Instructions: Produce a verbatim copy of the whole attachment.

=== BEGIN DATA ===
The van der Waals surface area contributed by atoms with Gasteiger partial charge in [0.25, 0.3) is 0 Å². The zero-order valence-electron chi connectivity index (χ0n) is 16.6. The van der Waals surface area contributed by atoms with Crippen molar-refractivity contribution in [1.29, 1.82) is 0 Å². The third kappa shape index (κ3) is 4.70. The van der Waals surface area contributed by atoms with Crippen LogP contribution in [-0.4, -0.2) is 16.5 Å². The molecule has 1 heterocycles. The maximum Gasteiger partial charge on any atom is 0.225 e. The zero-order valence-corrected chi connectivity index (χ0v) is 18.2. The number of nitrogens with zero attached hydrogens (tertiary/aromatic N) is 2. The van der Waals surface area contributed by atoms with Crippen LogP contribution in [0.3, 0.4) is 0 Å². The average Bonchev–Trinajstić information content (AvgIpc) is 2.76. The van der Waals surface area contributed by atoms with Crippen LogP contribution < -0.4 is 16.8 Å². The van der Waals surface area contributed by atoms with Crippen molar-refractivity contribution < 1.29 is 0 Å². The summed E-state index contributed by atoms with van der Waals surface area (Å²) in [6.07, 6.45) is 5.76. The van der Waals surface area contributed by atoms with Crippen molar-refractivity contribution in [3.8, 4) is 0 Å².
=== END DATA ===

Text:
The van der Waals surface area contributed by atoms with Gasteiger partial charge in [0.25, 0.3) is 0 Å². The zero-order valence-electron chi connectivity index (χ0n) is 16.6. The van der Waals surface area contributed by atoms with Crippen molar-refractivity contribution in [1.29, 1.82) is 0 Å². The third kappa shape index (κ3) is 4.70. The van der Waals surface area contributed by atoms with Crippen LogP contribution in [-0.4, -0.2) is 16.5 Å². The molecule has 1 heterocycles. The maximum Gasteiger partial charge on any atom is 0.225 e. The zero-order valence-corrected chi connectivity index (χ0v) is 18.2. The number of nitrogens with zero attached hydrogens (tertiary/aromatic N) is 2. The van der Waals surface area contributed by atoms with Crippen LogP contribution in [0.3, 0.4) is 0 Å². The average Bonchev–Trinajstić information content (AvgIpc) is 2.76. The van der Waals surface area contributed by atoms with Crippen LogP contribution < -0.4 is 16.8 Å². The van der Waals surface area contributed by atoms with Crippen molar-refractivity contribution < 1.29 is 0 Å². The summed E-state index contributed by atoms with van der Waals surface area (Å²) in [6.07, 6.45) is 5.76. The van der Waals surface area contributed by atoms with Crippen molar-refractivity contribution in [3.8, 4) is 0 Å².